Fixing the ‘work test’ for company directors to allow deductible contributions

It all seemed settled. Since 1 July 2022, the requirement for anyone aged between 67 and 75 to satisfy a work test – or be gainfully employed – before making superannuation contributions was abolished. That is, unless they want to claim a tax deduction for a personal super contribution – which still requires meeting the work test or relying on the one-off work test exemption.

However, on 1 July 2022, when this test was transferred to the Income Tax Act 1997 – a new problem unexpectedly surfaced.

At face value, it seemed straightforward. The broad definition of ‘gainfully employed’ under the SIS Regulations was replicated, word for word, in the Tax Act.

This meant that for most, the status quo did not change, and they simply remained eligible to claim a tax deduction for personal super contributions where they met the work test. For example, individuals in traditional employment arrangements were not affected.

However, as is so often the case with changes to superannuation laws, the devil is in the detail. On this occasion, the shift of the work test into the Tax Act, meant that a small group of individuals who, despite no change in their employment arrangements, were no longer entitled to a tax deduction.

Many company directors found themselves in the firing line. That’s because company directors have not traditionally been considered to be ‘common law’ employees. The exception being where the director is engaged under an employment contract to provide non-director duties.

Both the SIS Act and the Superannuation Guarantee (SG) Act 1992 provide for an extended meaning of employee to specifically include directors who are entitled to remuneration.

This would ordinarily require the company’s constitution to also allow for the payment to directors or the passing of a shareholder resolution to that effect. It’s also important that the payment for their services is made.

So, for superannuation purposes, even though directors are not employees at common law, section 15A of the SIS Act expands the definition of employee to include them. An equivalent provision in the SG Act also extends the definition of an ‘employee’ for SG purposes.

This meant that before 1 July 2022, a director aged between 67 and 75 who was entitled to be paid, and was paid, fees for their services could be considered gainfully employed – and in turn eligible to claim a tax deduction for these contributions. It didn’t matter whether the company was running a business provided there was gain or reward for their efforts in executing their director duties and they completed the required number of hours.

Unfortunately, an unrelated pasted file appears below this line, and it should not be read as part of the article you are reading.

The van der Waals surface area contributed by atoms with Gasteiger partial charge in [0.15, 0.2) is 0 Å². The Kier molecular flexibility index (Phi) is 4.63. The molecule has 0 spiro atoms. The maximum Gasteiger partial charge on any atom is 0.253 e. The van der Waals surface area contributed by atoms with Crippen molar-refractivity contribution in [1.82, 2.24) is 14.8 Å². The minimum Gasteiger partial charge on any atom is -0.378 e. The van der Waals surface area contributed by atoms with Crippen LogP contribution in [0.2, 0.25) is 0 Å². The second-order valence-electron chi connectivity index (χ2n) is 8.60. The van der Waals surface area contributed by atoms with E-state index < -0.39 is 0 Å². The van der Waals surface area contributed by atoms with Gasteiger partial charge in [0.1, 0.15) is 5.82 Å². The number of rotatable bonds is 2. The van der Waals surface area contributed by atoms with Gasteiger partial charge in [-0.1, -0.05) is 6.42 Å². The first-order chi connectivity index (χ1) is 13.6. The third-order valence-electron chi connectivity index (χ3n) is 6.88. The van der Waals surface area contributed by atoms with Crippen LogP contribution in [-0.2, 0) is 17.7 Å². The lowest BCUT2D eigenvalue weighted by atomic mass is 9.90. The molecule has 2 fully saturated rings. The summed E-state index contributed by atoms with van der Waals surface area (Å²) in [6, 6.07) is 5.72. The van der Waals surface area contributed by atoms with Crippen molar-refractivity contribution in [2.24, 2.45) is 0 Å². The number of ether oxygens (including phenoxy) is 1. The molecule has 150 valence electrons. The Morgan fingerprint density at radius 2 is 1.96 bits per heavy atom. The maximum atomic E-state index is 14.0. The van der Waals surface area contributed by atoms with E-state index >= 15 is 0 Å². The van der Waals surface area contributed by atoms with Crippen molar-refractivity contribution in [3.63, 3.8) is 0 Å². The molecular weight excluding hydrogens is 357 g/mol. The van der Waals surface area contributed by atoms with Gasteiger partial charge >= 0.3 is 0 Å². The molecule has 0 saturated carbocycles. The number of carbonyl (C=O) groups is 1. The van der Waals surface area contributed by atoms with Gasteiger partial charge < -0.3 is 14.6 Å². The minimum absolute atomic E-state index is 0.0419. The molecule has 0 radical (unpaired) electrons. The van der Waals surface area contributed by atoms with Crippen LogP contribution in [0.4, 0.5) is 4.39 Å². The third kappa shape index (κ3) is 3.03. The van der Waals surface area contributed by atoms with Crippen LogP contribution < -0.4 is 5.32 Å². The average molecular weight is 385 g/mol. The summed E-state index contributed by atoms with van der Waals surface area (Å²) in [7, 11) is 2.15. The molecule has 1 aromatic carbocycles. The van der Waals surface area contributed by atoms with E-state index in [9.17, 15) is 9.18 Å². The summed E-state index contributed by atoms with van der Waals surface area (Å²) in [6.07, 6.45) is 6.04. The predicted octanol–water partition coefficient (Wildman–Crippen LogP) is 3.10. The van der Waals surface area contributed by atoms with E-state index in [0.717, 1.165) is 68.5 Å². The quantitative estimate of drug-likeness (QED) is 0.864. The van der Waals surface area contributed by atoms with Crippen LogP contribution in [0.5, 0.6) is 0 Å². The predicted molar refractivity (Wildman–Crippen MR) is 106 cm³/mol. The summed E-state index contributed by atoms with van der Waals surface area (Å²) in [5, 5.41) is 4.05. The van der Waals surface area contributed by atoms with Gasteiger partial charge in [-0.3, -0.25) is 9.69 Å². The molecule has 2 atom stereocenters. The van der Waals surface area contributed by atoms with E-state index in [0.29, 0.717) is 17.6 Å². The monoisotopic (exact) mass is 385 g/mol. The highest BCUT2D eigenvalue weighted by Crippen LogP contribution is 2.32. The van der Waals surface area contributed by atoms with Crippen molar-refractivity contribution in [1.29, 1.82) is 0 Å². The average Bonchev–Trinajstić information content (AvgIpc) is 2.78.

But unfortunately, by shifting the work test from the SIS Regulations to the Tax Act, the link to the extended definition of employee in the SIS Act or SG Act broke on 1 July 2022. This narrowed the ability for certain individuals to meet the work test, with duties as a director no longer counting towards the hours required to meet the definition of ‘gainfully employed’.

As a result, directors who may have previously been able to claim a deduction for a personal superannuation contribution, due to the extended definition of employee, were at risk of no longer being eligible to do so, even though their employment arrangement and director duties had not changed.

You also ended up with a nonsensical situation where a company could continue to claim a tax deduction for any employer contributions they made for a director, yet that same director may have been unable to claim a tax deduction for any personal contributions based on any work they undertook in their officeholder capacity. This is because the link to the extended definition of employee under the SG Act in relation to the deductibility of employer contributions did not break.

What was happening was crystal clear: the law of unintended consequences was at play. So, while there was no indication of any intent to change or narrow the scope of the work test, it happened. It also meant that without a law fix, some directors and anyone else that was not a common law employee, aged between 67 and 75, was at risk of no longer satisfying the work test to be eligible to claim a tax deduction for personal superannuation contributions.

Fortunately the ATO has been quick in attempting to resolve this unintended consequence. The Commissioner is using his Remedial Powers to modify the law to ensure that an individual can meet the work test if they satisfy the extended definition of an employee under the SIS Act.

The ATO has just released draft Legislative Instrument LI 2023/D11 to ensure that all individuals aged 67 to 75 who would have been eligible to claim a deduction for their personal superannuation contributions had the work test not been relocated to the Tax Act, continue to be eligible to do so from 1 July 2022.

This draft instrument is open for consultation until 5 May 2023 and is expected to be welcomed by all in the superannuation industry as it applies to anyone who needs to rely on the extended definition of employee under the SIS Act to claim a tax deduction for their personal contributions. This could include parliamentarians, local government councillors and police officers.

Written by Mary Simmons, Head of Technical